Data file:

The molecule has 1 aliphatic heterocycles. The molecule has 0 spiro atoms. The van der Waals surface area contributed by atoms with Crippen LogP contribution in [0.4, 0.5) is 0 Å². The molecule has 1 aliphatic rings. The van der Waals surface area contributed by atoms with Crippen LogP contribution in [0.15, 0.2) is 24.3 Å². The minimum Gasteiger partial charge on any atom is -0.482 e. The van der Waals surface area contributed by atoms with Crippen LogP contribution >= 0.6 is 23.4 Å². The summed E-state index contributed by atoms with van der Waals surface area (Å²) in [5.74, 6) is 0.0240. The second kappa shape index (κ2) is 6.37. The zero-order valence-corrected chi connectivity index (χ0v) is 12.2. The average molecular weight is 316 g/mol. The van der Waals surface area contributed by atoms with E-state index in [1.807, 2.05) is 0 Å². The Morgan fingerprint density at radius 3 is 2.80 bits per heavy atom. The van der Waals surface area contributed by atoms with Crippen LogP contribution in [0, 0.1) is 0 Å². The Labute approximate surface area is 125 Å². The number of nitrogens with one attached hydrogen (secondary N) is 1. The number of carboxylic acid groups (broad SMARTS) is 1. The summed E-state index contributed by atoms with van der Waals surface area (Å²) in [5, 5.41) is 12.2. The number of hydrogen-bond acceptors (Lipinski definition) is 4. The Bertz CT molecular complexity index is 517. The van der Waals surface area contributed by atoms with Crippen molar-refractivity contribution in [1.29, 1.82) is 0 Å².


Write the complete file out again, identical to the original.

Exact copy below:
The molecule has 1 aliphatic heterocycles. The molecule has 0 spiro atoms. The van der Waals surface area contributed by atoms with Crippen LogP contribution in [0.4, 0.5) is 0 Å². The molecule has 1 aliphatic rings. The van der Waals surface area contributed by atoms with Crippen LogP contribution in [0.15, 0.2) is 24.3 Å². The minimum Gasteiger partial charge on any atom is -0.482 e. The van der Waals surface area contributed by atoms with Crippen LogP contribution >= 0.6 is 23.4 Å². The summed E-state index contributed by atoms with van der Waals surface area (Å²) in [5.74, 6) is 0.0240. The second kappa shape index (κ2) is 6.37. The zero-order valence-corrected chi connectivity index (χ0v) is 12.2. The average molecular weight is 316 g/mol. The van der Waals surface area contributed by atoms with E-state index in [1.807, 2.05) is 0 Å². The Morgan fingerprint density at radius 3 is 2.80 bits per heavy atom. The van der Waals surface area contributed by atoms with Crippen LogP contribution in [0, 0.1) is 0 Å². The Labute approximate surface area is 125 Å². The number of nitrogens with one attached hydrogen (secondary N) is 1. The number of carboxylic acid groups (broad SMARTS) is 1. The summed E-state index contributed by atoms with van der Waals surface area (Å²) in [5, 5.41) is 12.2. The number of hydrogen-bond acceptors (Lipinski definition) is 4. The Bertz CT molecular complexity index is 517. The van der Waals surface area contributed by atoms with Crippen molar-refractivity contribution in [1.29, 1.82) is 0 Å².